“Safer Kentucky Act” appears to be stalled in Senate Judiciary Committee

FRANKFORT, Ky.–A controversial Kentucky bill, HB 5, dubbed the “Safer Kentucky Act” by its GOP sponsor, appears to be stalled in committee. The bill quickly passed out of the House on January 25, but has not moved in the Senate since it was referred to the Senate Judiciary Committee on February 7. An agenda posted online for the Senate Judiciary Committee’s Thursday meeting does not include HB 5. Republican Senator Whitney Westerfield, who is not running for re-election, chairs the committee.

Advocates say they oppose HB 5 due to its expansion of criminal penalties and imposition of new ones that could exacerbate incarceration rates, economic hardship, and overdose risks without addressing root societal issues. The bill is criticized for increasing penalties related to fentanyl, criminalizing poverty and homelessness, adding income inequities in the bail system, and imposing counterproductive penalties on families and individuals. These measures are seen as not only failing to enhance public safety but also as likely to lead to greater social and economic disparities​.

“I think it’s too harsh and I think we need to really evaluate whether we want to adopt a tough on crime approach to the homeless. I can’t endorse that,” said Democratic Senator Reginald Thomas at a February 7 press conference.

Sen. Reginald Thomas (D-Lexington) speaks against HB 5 at a press conference on February 7. (The Lexington Times)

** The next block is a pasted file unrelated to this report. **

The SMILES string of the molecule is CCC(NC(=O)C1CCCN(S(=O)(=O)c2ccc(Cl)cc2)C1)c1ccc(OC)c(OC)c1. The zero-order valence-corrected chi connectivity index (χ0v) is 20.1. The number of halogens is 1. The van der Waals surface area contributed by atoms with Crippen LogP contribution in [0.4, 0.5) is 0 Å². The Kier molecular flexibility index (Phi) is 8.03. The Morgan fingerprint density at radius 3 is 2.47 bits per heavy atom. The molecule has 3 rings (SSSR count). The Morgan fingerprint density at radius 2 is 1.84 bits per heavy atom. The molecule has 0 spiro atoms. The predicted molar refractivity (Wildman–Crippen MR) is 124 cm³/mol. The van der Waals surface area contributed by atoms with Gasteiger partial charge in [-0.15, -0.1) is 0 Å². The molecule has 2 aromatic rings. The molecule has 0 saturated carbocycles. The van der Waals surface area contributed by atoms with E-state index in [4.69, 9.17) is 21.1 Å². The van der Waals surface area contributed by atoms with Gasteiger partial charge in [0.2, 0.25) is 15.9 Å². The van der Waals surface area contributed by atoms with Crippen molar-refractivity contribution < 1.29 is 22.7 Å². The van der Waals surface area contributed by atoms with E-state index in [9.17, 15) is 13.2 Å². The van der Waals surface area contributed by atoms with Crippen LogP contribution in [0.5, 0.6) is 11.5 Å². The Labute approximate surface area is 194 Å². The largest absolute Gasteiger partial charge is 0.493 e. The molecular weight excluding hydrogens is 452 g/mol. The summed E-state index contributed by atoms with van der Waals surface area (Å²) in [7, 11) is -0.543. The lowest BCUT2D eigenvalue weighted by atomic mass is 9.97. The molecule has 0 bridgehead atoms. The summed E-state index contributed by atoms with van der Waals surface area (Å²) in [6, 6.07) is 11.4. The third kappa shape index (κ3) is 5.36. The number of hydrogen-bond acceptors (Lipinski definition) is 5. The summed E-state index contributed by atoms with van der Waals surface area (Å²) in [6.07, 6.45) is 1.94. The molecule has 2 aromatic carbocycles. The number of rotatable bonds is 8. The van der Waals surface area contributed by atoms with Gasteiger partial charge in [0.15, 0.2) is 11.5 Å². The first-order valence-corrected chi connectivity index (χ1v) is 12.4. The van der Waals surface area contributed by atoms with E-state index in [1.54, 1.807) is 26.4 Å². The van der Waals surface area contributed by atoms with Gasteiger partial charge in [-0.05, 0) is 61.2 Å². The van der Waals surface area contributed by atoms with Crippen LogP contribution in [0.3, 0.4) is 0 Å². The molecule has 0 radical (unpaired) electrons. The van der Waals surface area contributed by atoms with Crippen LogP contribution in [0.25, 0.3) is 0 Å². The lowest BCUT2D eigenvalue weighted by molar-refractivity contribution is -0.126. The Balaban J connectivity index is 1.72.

So how much time does the Senate have left to pass HB 5?

Senate Judiciary, which meets on Thursdays during the legislative session, still has two more regular meetings scheduled in which it could advance HB 5. Legislative sessions in even-numbered years are longer and legislators have 60 total working days from January to April.

Olivia Krauth of the Gallery Pass reports that Thursday will be day 46 of 60 for the 2024 session. “The House and Senate are going to keep meeting each weekday for this week and next, as they generally have been, before starting to meet less,” Krauth writes.

The veto period — a period where the legislature doesn’t meet — starts March 29 and runs until April 9. The legislature then comes back for two days — April 12 and April 15. While the legislature can pass bills on the last two days of the session, those days are generally reserved for overriding vetoes from the governor, because the legislature cannot override vetoes on bills passed during those two days.

2024 Regular Session Calendar (LRC)
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Paul Oliva is the Lexington Times Editor Emeritus. He grew up in Lexington.